I have never secretly desired to have any part of my body tattooed, and certainly I have never voiced a hankering for such an intrusion onto this aging body of mine–actually I think the process is a bit on the silly side. Now, though I must tell you, that I have six tattoos! Five are on my chest area. One is on my neck. They are tiny little things, and if you look closely here you will see the black dot on my neck.
Happened this way. Yesterday was my second visit to the Oncology Radiation Department at Kaiser Permanente in Ontario. After I had checked in and waited a very short time to be called, I was introduced to a darling young lady named Zac, who introduced me to two other women who will be involved with my treatments. After I had stripped to my waist and had donned a beautiful hospital gown, I climbed onto the table where overhead were machines that would photograph once again the area that is to be radiated. Both my arms were stretched over my head and I was asked not to move at all. They positioned my body a few times, and the picture taking began. A doctor analyzed and approved the film. The technicians then removed the red temporary markings on my body and began the tattoo job.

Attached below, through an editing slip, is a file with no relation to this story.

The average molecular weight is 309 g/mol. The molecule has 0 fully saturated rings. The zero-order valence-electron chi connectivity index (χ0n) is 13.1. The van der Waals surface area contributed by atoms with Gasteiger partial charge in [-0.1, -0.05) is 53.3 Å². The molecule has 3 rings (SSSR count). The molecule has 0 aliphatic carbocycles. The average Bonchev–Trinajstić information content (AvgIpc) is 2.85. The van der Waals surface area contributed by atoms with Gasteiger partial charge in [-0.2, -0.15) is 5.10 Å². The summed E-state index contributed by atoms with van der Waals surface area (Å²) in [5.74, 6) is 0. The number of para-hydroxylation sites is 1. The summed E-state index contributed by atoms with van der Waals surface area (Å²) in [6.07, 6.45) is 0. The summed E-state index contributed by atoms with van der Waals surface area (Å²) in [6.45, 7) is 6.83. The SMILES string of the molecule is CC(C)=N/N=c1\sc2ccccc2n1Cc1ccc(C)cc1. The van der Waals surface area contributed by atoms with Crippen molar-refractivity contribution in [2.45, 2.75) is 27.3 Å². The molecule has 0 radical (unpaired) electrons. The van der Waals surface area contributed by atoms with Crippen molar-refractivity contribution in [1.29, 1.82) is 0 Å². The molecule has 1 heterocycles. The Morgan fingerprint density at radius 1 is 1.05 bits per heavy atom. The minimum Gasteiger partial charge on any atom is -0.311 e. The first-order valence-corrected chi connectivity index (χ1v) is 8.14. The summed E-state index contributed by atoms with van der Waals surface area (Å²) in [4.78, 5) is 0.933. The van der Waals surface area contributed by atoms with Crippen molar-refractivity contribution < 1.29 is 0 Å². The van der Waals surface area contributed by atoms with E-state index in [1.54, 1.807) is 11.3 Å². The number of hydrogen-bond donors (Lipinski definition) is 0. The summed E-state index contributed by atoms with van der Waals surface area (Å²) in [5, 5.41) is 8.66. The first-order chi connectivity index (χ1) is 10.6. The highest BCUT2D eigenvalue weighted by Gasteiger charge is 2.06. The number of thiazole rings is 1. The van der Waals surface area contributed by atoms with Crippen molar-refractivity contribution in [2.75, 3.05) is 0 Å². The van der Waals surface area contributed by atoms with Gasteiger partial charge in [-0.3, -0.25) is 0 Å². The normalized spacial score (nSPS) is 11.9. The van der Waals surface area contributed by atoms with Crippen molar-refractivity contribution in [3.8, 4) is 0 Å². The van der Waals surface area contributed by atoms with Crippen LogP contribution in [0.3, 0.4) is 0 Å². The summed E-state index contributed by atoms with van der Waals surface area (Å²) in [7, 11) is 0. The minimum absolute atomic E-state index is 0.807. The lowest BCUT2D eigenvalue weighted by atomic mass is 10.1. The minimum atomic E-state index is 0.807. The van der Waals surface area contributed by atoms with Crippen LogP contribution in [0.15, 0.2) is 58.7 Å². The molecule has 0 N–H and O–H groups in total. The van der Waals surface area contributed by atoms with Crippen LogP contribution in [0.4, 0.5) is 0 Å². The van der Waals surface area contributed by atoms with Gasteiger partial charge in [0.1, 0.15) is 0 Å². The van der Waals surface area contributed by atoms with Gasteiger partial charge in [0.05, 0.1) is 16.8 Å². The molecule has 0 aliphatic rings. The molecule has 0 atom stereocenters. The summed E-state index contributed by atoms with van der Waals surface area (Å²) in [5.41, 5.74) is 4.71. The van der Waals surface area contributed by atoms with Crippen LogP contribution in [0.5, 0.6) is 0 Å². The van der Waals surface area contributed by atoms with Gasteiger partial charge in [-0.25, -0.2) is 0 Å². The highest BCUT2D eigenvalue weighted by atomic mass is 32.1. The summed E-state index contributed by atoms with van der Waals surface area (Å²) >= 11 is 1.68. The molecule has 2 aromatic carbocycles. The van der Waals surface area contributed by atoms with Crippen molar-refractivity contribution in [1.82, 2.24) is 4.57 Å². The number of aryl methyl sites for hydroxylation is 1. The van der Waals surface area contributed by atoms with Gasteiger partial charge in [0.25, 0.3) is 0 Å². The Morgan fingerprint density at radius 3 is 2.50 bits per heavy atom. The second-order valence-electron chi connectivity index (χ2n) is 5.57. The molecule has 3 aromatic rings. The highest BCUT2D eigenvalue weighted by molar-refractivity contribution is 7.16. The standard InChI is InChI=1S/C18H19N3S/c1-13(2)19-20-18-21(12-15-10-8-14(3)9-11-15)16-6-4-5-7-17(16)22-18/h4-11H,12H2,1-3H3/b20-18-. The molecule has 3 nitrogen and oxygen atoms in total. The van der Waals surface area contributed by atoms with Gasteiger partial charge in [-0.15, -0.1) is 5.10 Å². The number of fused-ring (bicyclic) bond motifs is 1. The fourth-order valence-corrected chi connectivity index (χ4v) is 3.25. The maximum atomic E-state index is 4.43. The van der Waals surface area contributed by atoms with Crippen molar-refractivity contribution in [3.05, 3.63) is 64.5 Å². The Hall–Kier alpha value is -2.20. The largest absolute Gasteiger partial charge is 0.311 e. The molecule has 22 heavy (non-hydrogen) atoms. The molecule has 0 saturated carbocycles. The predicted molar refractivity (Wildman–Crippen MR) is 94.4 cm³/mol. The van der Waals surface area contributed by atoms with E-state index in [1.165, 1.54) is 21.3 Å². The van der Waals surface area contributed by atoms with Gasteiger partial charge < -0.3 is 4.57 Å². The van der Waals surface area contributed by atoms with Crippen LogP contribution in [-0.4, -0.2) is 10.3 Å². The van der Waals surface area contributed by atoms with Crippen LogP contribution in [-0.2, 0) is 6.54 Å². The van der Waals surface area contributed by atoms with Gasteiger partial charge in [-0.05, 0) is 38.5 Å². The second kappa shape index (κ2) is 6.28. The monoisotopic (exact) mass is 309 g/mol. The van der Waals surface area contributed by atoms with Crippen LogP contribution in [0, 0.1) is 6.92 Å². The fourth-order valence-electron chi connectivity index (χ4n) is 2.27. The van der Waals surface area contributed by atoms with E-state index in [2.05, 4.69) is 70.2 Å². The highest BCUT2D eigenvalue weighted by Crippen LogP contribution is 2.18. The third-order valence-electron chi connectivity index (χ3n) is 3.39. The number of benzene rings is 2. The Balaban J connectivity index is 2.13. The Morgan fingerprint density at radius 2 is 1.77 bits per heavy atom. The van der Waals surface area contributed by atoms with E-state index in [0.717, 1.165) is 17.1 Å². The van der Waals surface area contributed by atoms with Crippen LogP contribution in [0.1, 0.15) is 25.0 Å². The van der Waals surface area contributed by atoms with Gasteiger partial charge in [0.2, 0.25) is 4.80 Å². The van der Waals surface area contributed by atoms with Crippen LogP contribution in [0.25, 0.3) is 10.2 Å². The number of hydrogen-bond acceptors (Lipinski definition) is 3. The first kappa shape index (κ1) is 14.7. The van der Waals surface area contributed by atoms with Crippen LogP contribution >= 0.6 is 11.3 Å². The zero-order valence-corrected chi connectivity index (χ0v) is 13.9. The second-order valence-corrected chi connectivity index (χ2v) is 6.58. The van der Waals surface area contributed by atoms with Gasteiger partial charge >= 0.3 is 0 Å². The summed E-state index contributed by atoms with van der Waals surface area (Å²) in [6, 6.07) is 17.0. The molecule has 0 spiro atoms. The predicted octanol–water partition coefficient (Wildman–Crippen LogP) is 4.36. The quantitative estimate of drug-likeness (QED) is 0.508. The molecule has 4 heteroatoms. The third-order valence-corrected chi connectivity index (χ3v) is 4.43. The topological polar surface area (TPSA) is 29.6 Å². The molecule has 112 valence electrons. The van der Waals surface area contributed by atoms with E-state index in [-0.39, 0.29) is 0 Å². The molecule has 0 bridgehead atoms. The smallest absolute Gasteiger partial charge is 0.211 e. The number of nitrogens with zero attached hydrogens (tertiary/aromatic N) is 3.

“May I choose butterflies or flowers or something like that?” I asked.
“No, afraid not. We only do one style here,” one of the techs replied.
There was little pain involved in the scenario. The worst part was not moving for a half hour or so, and besides I’m of the curious type and wanted to look around and see everything that was going on, but I could not. I did see a few reflections in one of the camera lenses. My face itched and I wanted desperately to scratch it, but I muttered to myself that I shouldn’t be a sissy . . .and I thought of persons who are paralyzed . . .
Zac gave me a printed treatment schedule, along with guidelines to help me through the process. Beginning June 2, I will travel to Ontario (about an hour from our home) 25 times for radiation treatment. July 7th will be the grand finale. A party will be in order . . .and you’re all invited.